After rounding up the book’s every target and knocking them all down in one determined opening essay, Acocella changes tack entirely by moving to a surprise item. “Blocked” is about neither an artist nor a saint; it’s a history of writer’s block, winding from a quick genetic overview to a taxonomy and demystification of various species of block.
Drawing on Zachary Leader’s Writer’s Block, Acocella says the concept was basically invented by the English Romantic poets, who characterized their art as coming purely from outside themselves and therefore subject to blockage. (I can go along with her on this one; I’m happy blaming Wordsworth and Coleridge for all manner of evils, not least this and this.) “After the English Romantics,” she writes, “the next group of writers known for not writing were the French Symbolists,” and then a large number of postwar U.S. American writers, who bring psychoanalysis into the picture. In fact, it was a psychoanalyst named Edmund Bergler who coined the term “writer’s block” in 1950.
Bergler gives Acocella a springboard to discuss proposed causes—and therefore treatments—of writer’s block. Here she recounts Bergler’s explanation for block: “Oral masochism, entrapment in rage over the milk-denying pre-Oedipal mother. Starved before, the writer chose to become starved again—that is, blocked.” This sounds like total hooey to me, and Acocella passes over it without comment—except to note Bergler’s unusual confidence. As psychology shifted focus from the unconscious to neurochemistry, so did its explanations of writer’s block; treatment with either Prozac or Ritalin became common. Acocella mentions one writer who even speculates on which brain structures produce creativity and which interfere with it (which reminds me unavoidably of research I read about on Language Log demonstrating that people are more likely to believe utter nonsense if it’s tarted up with neuroscience). There are even magnetic and cognitive-behavioral cures proposed.
The dogged pursuit of a cure for writer’s block throughout the 20th century presupposes an essential thingness to writer’s block that Acocella objects to. (You can see how she might, given her admiration of perseverance.) Brandishing Occam’s razor at multiple high-profile cases of block, she carves out one unremarkable reason after another that these writers might have stopped writing, whether temporarily or for good. There’s nothing mystical or even really unusual behind these stoppages:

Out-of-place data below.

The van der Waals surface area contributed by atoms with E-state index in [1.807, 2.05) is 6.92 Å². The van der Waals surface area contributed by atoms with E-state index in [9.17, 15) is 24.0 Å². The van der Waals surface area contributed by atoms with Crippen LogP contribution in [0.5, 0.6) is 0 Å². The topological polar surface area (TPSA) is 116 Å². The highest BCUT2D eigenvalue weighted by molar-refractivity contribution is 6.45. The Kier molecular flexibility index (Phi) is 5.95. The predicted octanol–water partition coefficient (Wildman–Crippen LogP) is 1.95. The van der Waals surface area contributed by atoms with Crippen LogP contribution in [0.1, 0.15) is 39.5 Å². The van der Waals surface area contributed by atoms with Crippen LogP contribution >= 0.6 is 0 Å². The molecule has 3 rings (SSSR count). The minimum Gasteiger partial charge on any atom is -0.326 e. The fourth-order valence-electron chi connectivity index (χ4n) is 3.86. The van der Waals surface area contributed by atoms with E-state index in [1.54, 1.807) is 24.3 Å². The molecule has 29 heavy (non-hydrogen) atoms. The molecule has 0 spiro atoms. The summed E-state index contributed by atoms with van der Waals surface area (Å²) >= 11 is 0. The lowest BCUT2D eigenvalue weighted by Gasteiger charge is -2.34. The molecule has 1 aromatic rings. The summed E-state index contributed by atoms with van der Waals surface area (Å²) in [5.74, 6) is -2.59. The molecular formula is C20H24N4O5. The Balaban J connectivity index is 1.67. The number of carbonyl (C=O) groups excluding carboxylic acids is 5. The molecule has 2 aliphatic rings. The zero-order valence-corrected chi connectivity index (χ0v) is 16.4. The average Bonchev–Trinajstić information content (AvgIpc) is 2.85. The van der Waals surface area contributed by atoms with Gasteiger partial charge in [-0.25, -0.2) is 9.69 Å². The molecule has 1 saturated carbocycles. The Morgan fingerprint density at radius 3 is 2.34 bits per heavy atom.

Dashiell Hammett: alcoholism. F. Scott Fitzgerald (“famous at twenty-three, washed up at forty, dead at forty-four,” Acocella writes; she has a gift for the pungent phrase): alcoholism. (“When an alcoholic writer stops writing, do we call this block or just alcoholism? … Such cases lack the bleak dignity generally associated with block. Instead of the lonely writer, at his desk, staring at the blank page, we get a disorderly drunk, being hauled off to detox.”) Jeffrey Eugenides: pressure to reproduce a huge first-novel success. Harper Lee: …no identifiable reason, really. Ralph Ellison: “It is sometimes said that a writer can be stopped when he outlives the world he was writing about, and for. That may have been true, in part, for Ellison.” E.M. Forster: realized he was gay but couldn’t publish a gay novel.
(I recently listened to a back episode of This American Life called “Quiz Show,” in which Ira Glass spends some time talking to a Jeopardy champ named Bob Harris. Harris explains a mnemonic technique that involves creating a mental picture, and illustrates it with the story of how he memorized the titles of E.M. Forster’s novels. He has a friend with a beautiful large living room with giant windows, so that’s a room with a view; he has this other friend called Howard, so he pictured a “30-foot buttocks” just outside the window: Howard’s end. Ira jumps into the narration and says, “You don’t even wanna know how he fit A Passage to India in there.”)
Henry Roth took 60 years off between books for two main reasons Acocella can see: psychological difficulty in telling the possibly autobiographical incest story he knew would be his next book; and a crucial unfulfilled need for a full-time editor.
Then comes the wind-down. Writer’s block, according to Acocella, is basically a thin, showy umbrella propped up over a host of unglamorous, unremarkable obstacles. To some extent, the existence of writer’s block as an idea becomes a self-fulfilling prophecy of writer’s block as a phenomenon: she appeals to the philosopher Ian Hacking’s idea of “dynamic nominalism” in an argument that “some writers become blocked simply because the concept exists, and invoking it is easier for them than writing.” But Acocella is sympathetic to the self-preserving aspect of writer’s block. Art is difficult, she says, and makes the artist vulnerable. Small wonder, then, if artists unconsciously find themselves putting it off. (It is slightly strange, at the end of such a pragmatic piece of writing, to see the author slip gently into Romantic ideas about art and Freudian ideas about its production.) But if you want a career in it, you’ve got to keep hacking away.